Childers said she is now considering relocating to Oregon.
“If this project goes in, my quality of life in my little neighborhood where I’ve lived for 18 years is going to change dramatically,” she said.
Leila Court resident Joseph Chairez said he agreed about the importance of affordable housing, but expressed concern about increased parking woes from residents, employees and the 10,000 patients estimated to use the clinics annually.
“I don’t want you to forget about the neighborhood and the people who live there,” he said. “We’re just as important as they are.”
Supervisor John Leopold said the project has evolved since 2012 after numerous community meetings, and was altered slightly to address concerns from Leila Court residences.
“It’s hard to say no to a simple request to have an affordable place to live,” he said.
County officials estimate the rent will be $1,099 for a one-bedroom, $1,167 for a two-bedroom and $1,307 for a three-bedroom apartment.
In other action, the supervisors unanimously approved a moratorium on no-fault evictions until a state law limiting rent increases goes into effect on Jan. 1, 2020.
The emergency ordinance went into effect immediately.
Signed into law by Gov. Gavin Newsom on Oct. 8, Assembly Bill 1482 is a statewide measure designed to address the housing crisis by limiting annual rent increases to 5% plus inflation, or 10% of the lowest gross rental rate charged for that unit during the prior 12 months, whichever is lower, said Santa Cruz County spokesman Jason Hoppin.
“This is happening in our community right now,” Supervisor Zach Friend said. “This will protect people. This will keep people in their homes that deserve to be in their homes.”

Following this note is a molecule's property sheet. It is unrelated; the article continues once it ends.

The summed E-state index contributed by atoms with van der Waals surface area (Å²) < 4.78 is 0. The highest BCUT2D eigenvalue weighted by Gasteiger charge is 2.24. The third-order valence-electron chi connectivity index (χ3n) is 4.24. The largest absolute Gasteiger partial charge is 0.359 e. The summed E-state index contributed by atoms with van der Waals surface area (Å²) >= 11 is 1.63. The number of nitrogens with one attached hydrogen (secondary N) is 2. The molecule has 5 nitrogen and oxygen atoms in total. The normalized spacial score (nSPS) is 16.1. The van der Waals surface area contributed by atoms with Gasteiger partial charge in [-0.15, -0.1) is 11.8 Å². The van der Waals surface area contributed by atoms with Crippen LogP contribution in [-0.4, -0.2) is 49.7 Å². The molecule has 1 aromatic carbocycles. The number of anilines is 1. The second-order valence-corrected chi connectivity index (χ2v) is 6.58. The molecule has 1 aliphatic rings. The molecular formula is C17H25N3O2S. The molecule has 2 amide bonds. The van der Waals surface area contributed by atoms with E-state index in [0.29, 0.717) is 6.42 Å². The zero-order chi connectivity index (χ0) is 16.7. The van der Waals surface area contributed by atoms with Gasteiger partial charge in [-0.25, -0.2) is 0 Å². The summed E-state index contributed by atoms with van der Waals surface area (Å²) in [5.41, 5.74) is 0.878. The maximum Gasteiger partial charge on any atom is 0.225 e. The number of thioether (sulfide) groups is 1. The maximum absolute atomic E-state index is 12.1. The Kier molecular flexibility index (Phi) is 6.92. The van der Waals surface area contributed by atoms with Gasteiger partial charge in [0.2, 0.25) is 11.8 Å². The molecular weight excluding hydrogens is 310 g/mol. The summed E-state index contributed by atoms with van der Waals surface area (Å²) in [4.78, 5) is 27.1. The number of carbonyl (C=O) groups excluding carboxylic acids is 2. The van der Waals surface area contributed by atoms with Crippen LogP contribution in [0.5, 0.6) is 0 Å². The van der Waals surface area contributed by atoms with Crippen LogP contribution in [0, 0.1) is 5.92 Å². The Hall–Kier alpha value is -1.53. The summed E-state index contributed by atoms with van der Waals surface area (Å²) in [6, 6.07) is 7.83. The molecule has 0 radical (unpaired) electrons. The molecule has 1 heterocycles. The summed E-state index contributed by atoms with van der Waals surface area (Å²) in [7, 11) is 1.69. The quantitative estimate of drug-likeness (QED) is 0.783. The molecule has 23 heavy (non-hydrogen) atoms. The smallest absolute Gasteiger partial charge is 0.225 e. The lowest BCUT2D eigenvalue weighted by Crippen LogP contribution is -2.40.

The Capitola City Council also took similar action last week to protect tenants in the remaining months of the year.
A.B. 1482 also requires landlords to have and state a “just cause” to evict tenants who have occupied residences for more than one year, such as owner occupation, failure to pay rent, breach of lease, creating a nuisance or other reasons.
Both the rent cap and the just-cause provisions are subject to exemptions, including housing built in the past 15 years and single-family residences unless owned by a real estate trust or corporation. A.B. 1482 sunsets after 10 years.
Anthony Banovac, a Realtor for Century 21 and property owner in the county, said that the new law will hurt landlords “somewhat,” but predicted it will hurt renters more.
“I can’t imagine one landlord that is not going raise their prices every year going forward,” he said. “It’s going to hurt both sides, and that’s what people at the state level don’t understand.”
Banovac said he that landlords are going to be extremely protective against their tenants going forward because of the “just evictions” portion of the law. He said most times, he has been able to solve conflicts on his own, and that he does not like giving a reason for eviction, because when he files something to Department of Housing and Urban Development program it sticks with the renter and kills their opportunity to find a new house.
“Anytime something comes down from the state, it kills our power to solve things person to person,” he said. “It’s not good policy.”